Five years ago, Pets Best developed the My Vet’s the Best Contest to acknowledge notable veterinarians around the nation. November concludes our final contest of 2015, and we’re again moved by the thousands of pet owners who shared heartfelt stories in nominating their vets for outstanding service and compassionate care. As we announce our seven finalists, it is clear that many selfless veterinarians around the nation are making a tremendous impact upon the pets and pet owners in their local communities. Meet Dr. Jess Anderson who is one such veterinarian and a finalist in the third round of this year’s contest.
After growing up in Spokane, Washington, Dr. Anderson attended college in Utah, completing his bachelor’s degree in animal science at BYU. He then attended veterinary school at Washington State University. Today, he practices at Timpanogos Animal Hospital in Pleasant Grove, Utah, and enjoys working with pets and their families to strengthen the human-animal bond.
Dr. Anderson is happily married with two kids, and has three pets: Ivy, an energetic six-year-old pointer who accompanies him on mountain bike rides; his very first dog Maggie; and Amos the cat, who allows himself to be dressed up by the younger family members. When he isn’t caring for his patients at the animal hospital, Dr. Anderson enjoys spending time outdoors. Whether it’s fishing, hiking, camping, jogging, or biking, he prefers to have at least one dog and one of his kids by his side. Read on for our Q&A with Dr. Anderson.
What do you enjoy most about being a veterinarian?
People bring their pets to me because they are worried about them. They bring them when they are healthy so that I can help keep them healthy through preventive care. They bring them when they’re sick or injured so that I can help make them better. They bring them when they are old, in pain, or suffering so that I can help them know what problems we can fix, what problems we can alleviate, and what we can do little for. When it’s time, I help them to know that it’s OK to let them go. Being a veterinarian involves much more than prescribing medication and performing treatments. I help support and extend the bond that people have with their pets. I get to be a part of that bond. This is what I like most about being a veterinarian.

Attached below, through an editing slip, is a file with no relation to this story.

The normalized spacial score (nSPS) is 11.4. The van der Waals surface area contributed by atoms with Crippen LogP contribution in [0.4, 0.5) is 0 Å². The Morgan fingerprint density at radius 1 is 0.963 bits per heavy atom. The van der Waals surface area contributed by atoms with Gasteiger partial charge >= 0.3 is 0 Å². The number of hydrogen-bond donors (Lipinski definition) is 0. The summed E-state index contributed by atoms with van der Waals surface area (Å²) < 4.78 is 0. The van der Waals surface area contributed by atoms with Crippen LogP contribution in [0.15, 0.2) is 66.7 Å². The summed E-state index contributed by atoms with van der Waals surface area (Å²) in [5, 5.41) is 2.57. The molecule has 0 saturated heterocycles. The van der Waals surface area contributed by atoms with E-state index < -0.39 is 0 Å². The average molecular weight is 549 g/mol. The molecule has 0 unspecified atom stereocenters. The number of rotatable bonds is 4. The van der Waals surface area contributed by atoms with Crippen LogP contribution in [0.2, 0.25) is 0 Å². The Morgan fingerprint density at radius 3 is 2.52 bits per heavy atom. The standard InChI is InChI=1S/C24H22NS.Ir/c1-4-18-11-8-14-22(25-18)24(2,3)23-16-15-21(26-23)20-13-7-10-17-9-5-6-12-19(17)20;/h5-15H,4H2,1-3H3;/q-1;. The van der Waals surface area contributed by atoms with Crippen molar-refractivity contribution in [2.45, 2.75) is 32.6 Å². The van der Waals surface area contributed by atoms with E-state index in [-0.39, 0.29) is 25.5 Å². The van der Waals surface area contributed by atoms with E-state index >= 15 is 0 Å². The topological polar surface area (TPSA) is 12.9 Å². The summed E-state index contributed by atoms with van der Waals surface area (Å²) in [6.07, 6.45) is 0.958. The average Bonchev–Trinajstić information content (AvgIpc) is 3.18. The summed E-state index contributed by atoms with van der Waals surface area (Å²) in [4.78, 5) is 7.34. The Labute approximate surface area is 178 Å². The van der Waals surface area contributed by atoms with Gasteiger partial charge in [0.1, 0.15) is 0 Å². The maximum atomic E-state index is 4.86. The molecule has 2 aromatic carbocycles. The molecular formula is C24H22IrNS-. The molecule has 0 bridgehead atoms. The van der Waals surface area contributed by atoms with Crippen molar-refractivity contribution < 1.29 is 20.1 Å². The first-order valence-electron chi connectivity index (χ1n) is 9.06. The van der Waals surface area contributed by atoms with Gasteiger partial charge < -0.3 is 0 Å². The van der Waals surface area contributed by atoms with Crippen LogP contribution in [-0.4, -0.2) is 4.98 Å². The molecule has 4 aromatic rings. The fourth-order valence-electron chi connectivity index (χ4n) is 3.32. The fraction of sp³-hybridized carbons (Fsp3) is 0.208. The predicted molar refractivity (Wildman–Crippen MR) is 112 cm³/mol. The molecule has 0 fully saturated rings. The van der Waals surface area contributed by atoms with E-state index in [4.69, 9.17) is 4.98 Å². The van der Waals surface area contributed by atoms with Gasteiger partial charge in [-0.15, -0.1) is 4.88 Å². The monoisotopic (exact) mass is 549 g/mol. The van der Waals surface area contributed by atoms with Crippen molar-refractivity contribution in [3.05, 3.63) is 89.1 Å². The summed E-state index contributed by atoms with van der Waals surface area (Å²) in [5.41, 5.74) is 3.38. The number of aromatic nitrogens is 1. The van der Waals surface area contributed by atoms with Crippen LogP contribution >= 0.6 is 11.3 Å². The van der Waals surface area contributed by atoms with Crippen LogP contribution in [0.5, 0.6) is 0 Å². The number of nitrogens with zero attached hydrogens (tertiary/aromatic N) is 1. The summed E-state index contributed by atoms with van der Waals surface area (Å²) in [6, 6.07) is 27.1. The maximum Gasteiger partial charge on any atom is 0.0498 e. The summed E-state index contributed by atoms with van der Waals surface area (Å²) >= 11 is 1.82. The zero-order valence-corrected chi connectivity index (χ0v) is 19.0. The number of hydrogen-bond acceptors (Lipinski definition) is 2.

What makes you unique in your field?
As you may imagine, I know a fair number of veterinarians. I feel that we are all unique in our field. Each brings his or her own experiences and perspective to the field.
Within just a minute or two of meeting a client, I can usually find some common ground with them. I find it easy to see an issue or problem from many different perspectives without making judgments as to whether those perspectives are right or wrong. I feel like after meeting with people, I can put them at ease whether they are nervous, anxious, or upset.
Do you talk to your clients about pet insurance?
I do. I write articles for a couple of local pet-focused publications. I wrote one article for the January edition of the magazine about goals involving pets. My advice to readers was the same as my advice to my clients—set a goal to get an insurance plan for your pet or to start a savings account dedicated to your pet’s care. Pet insurance is affordable, and the odds are pretty good that you are going to be glad you have it. Dogs and cats live much shorter lives than people. They have to fit not only all their years of happiness into that short time, but their whole life’s worth of sickness and injury. Get pet insurance, you’ll be glad you did.
What does it mean to you to be nominated for this award?
I feel grateful to be nominated for this award. It means a great deal that a client took the thought and time to nominate me. It’s so easy when you’re pleased with an experience at a hospital or other business to be content and go about your way. It’s both refreshing and reassuring to know that people put forth the effort to spread something positive.
What would you like to say to your clients and community who nominated and voted for you?
Thank you. I appreciate your initiative and effort.
If you win the contest with the most votes, how do you plan to use your $1,000 prize?
Our hospital will use it as part of our Good Samaritan Fund to help pets when owner finances are limited.
Fun Pet Fact:
Dr. Anderson adopted his first dog Maggie from the Spokane Humane Society during his third year of vet school, after she was spayed by a classmate as part of the school’s surgical instruction. “When I moved from Washington to Utah, she sat on my lap the whole way in the moving van,” says Dr. Anderson. “She has been a great friend. Now, she’s almost 14 and is blind and nearly deaf. Her life these days consists mainly of naps, punctuated with periods of excitement, especially when it’s time for breakfast or dinner.”
If you enjoyed reading about Dr. Anderson, stay tuned to our blog, where we will share in-depth Q&A sessions we held with the remaining finalists. Learn more about the My Vet’s the Best Contest by clicking here. You may vote for Dr. Anderson or any of the other finalists once a day through November 12th, 2015 on the Pets Best Facebook Page.